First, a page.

So where does the Calgary Black Chambers stand? After the death of George Floyd at the hands of the police, people finally realize something needs to be done to equalize the equation, to make things more equitable for our black and indigenous peoples. I’m happy to see groups across Canada springing up left and right trying to help the cause. While there are definitely questions about the leadership and motivations of some of these groups, you can rest assured the Calgary Black Chambers board has been hard at work getting the right people, policies, procedures & partnerships in place to move Black culture in Calgary in the right direction.
Back in late 2019, we as a group came up with our fundamental values: Mentorship, Scholarship, Advocacy, and Fellowship. Further to this, I’ll break down what steps we’ve taken to provide structure to our values and how we will continue to grow upon these values moving forward.
Mentorship is perhaps our reason for existing. Our goal of fostering diversity in Calgary rests on the idea that providing a leg up to our student members will enable them to more easily join our professional ranks. When Coronavirus first struck, we found many international students were all of a sudden cut off from their support back home while simultaneously dealing with lost jobs and missed rent here in Canada. Through partnership with SAIT, MRU, and Bow Valley College, we were able to identify 20 at-risk students and provided cash to help these students along their way. These funds were raised through a brief email campaign to our mailing list and it was a remarkable first step for this now Alberta registered, non-profit society.
Now our mentorship program is focused on finding mentors. We have the capacity to support roughly about 50 right now and, with each mentor having up to two students they’re helping, we’d be able to help 100 students in our first school year. After their initial CBC training, our mentors can expect to have six touchpoints with their mentees throughout the school year at their discretion. Direct mentoring is only one aspect of three, however, with our Soft Skills course occurring throughout the year and volunteering opportunities for resuming building allowing our kids access to both the skills and the experience necessary to compete in today’s world. If you are interested in becoming a mentor, please let us know!
Our goal of providing Scholarships has certainly been a fun journey. After exploring various options available to us, we’ve now set up the Calgary Black Chambers Scholarship Fund at the Calgary Foundation. The Calgary Foundation will aid us in the acceptance and collation of scholarship applications for review, while our Scholarship Committee will have the final say on who gets what scholarship. As it stands, one partnership has already created two smaller scholarships for this coming school year. This is where most of our membership fees will go, to provide 4 more scholarships in the CBC’s name given to the students who best represent our four values.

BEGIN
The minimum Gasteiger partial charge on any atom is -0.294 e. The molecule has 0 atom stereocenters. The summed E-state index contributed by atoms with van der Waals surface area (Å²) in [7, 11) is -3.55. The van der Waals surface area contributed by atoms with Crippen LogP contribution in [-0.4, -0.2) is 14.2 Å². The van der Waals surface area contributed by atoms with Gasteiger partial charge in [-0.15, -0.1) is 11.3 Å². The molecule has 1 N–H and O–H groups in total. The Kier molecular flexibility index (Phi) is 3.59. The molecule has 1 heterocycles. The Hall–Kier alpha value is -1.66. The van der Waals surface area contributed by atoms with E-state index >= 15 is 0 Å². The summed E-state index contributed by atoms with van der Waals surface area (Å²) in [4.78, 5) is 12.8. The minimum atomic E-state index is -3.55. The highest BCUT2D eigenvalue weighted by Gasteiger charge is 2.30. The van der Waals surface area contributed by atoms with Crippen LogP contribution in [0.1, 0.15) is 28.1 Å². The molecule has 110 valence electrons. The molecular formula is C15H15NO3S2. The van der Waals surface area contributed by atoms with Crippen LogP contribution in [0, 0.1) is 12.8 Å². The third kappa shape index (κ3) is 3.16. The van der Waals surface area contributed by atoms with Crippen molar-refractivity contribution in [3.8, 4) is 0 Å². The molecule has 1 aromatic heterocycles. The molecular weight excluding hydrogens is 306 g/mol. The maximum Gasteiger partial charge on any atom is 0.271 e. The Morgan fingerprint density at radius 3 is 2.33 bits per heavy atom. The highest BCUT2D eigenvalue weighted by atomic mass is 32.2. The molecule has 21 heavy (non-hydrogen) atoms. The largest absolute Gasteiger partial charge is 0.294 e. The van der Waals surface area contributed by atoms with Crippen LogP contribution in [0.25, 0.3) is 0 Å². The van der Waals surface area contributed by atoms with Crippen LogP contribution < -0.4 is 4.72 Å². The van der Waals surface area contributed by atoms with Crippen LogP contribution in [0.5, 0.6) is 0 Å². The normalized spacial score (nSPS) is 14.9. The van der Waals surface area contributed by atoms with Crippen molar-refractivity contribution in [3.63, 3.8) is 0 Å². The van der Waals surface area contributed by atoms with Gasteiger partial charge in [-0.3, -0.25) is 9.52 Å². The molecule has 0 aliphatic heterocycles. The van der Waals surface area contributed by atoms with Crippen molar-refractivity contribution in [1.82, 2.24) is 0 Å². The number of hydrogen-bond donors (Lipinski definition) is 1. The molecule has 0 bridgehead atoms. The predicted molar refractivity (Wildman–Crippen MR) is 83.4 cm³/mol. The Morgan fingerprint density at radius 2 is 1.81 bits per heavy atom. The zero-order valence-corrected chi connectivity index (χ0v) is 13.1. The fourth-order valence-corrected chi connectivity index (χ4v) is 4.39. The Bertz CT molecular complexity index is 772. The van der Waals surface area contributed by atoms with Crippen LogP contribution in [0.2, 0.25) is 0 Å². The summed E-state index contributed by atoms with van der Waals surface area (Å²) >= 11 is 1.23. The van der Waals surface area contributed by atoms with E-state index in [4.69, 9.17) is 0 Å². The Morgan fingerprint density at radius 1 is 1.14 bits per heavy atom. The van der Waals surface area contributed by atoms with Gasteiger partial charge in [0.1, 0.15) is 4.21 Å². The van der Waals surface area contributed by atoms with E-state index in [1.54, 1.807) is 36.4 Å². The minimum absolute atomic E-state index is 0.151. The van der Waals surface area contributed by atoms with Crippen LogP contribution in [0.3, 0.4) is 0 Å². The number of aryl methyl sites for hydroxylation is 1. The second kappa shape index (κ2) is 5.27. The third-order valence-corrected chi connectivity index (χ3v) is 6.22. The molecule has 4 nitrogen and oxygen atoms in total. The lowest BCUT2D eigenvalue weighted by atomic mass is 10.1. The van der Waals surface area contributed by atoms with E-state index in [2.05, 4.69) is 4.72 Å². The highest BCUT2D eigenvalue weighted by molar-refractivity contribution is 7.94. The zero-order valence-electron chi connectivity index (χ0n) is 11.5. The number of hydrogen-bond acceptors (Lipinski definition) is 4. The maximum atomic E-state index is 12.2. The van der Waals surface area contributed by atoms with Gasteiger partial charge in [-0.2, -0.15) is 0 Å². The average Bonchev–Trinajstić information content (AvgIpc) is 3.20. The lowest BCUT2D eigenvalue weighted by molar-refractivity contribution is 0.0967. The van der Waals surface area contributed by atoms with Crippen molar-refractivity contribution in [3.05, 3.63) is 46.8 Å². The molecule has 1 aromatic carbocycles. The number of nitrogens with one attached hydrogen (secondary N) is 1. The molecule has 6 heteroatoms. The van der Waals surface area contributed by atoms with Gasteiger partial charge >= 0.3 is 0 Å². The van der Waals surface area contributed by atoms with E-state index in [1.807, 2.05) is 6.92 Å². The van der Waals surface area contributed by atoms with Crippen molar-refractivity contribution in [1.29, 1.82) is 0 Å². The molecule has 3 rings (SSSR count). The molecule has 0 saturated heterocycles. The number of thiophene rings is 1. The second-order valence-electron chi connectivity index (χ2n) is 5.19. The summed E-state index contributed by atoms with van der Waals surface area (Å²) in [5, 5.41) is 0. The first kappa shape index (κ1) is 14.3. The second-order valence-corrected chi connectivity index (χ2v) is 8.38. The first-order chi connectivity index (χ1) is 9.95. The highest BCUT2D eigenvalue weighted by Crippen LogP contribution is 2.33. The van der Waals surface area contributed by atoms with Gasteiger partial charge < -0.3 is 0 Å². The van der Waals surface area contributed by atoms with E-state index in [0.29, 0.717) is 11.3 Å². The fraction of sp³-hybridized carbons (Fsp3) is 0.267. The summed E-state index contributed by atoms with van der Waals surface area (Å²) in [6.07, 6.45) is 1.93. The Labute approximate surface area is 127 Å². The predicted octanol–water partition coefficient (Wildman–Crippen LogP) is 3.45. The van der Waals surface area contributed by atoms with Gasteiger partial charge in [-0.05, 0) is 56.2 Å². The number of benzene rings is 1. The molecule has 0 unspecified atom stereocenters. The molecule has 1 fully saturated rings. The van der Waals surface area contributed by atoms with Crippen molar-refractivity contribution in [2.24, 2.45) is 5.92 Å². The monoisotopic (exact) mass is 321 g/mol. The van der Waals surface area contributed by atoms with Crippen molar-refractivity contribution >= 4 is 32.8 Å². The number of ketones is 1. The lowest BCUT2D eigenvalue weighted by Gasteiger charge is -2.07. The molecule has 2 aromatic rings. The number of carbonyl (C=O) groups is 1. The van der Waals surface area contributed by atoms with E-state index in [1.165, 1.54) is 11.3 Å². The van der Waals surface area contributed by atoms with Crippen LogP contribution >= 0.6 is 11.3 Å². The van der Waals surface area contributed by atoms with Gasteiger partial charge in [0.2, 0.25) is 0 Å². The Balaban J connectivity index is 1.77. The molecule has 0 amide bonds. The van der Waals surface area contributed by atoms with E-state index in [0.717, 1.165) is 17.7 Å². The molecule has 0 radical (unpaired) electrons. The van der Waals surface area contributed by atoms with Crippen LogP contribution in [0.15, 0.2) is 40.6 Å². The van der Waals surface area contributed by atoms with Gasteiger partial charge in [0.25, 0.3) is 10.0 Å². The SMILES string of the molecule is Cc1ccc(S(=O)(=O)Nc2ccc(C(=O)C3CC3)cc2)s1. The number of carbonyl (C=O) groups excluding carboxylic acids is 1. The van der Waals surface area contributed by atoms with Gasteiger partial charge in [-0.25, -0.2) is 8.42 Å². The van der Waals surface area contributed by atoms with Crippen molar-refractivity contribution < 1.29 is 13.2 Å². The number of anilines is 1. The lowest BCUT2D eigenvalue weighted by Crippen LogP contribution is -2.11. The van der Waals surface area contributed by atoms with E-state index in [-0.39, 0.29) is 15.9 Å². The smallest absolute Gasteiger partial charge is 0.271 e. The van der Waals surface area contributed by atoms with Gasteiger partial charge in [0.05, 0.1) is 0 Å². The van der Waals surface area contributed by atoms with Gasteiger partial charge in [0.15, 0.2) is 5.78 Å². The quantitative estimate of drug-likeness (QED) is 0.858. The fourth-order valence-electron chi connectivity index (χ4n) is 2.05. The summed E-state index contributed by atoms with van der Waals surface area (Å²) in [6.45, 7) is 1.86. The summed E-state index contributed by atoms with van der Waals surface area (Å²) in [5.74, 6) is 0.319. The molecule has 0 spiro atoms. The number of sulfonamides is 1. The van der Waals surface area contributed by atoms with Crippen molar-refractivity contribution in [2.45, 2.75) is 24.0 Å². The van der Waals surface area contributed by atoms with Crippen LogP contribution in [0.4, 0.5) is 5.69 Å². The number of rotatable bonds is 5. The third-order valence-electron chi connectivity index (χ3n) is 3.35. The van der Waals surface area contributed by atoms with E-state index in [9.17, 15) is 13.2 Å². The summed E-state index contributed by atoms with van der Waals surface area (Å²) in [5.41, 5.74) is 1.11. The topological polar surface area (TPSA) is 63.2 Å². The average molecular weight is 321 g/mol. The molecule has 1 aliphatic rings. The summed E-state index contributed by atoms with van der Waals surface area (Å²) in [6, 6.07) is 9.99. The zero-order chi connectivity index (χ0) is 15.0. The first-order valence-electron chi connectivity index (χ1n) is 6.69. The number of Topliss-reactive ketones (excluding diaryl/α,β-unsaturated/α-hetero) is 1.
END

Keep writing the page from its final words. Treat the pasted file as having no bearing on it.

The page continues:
Besides the CBC Scholarships, we are aiming for roughly 8 corporate scholarships. We are currently in discussions with several institutions, however, if you know of a group or business wanting to help black students, we are open to discuss. All of our scholarships will be presented at an awards night next June; something to look forward to post-COVID to be sure.
Advocacy is a place where we’ve received a lot of feedback. Our course of action, as previously decided by the CBC, is to operate in the background through coffees and direct lobbying of government officials. On top of this, seeing how the government can sometimes be slow to act, we’ve chosen to partner directly with Calgary Immigrant services and offer a Diversity program for HR Managers in corporate Calgary; something we’ve very excited to start. All of the actions we take will be vetted by our Advocacy board, led by Warren Libert-Scott. We’re looking for members of government, education-related people, and business & non-profit leaders to join this committee while we seek changes to the way the system works for Black people.
What is all of this predicated on? Fellowship. The one thing that makes the rest work. With everything going on, parents becoming full-time teachers, work is questionable, the future hazy… we need to come together and share our expertise. We’re focused on building up Black culture in Calgary by connecting all the different groups representing our interests. As a volunteer-based organization, we appreciate the help we’ve received from people on our mailing list volunteering their services.
What we need now is your help. To live up to our values, we first need your participation. As we draw closer to accepting membership fees ($30/month), I hope we can show you how we provide value in bringing Black culture together and can see how this value exists for your benefit. Going forward, we’ll have networking breakout sessions after every meeting to help you connect with others, monthly speaking engagements (Dr. Glory Ovie this coming Thursday!), and a member registration list so you can get in contact with Black people who can help you in business and life. Lastly, we have our blog and we want to share your message. If you have a business, group, or idea you want to share about, we will post and share your thoughts to get you some more attention!
We’re in the perfect place & time right now, with a true path for growth… but first, we need your help. We have the team to make this city a better place for all peoples so I urge you to step up and join us in growing & helping Black culture, life and commerce in Calgary. Let’s see what we can do together!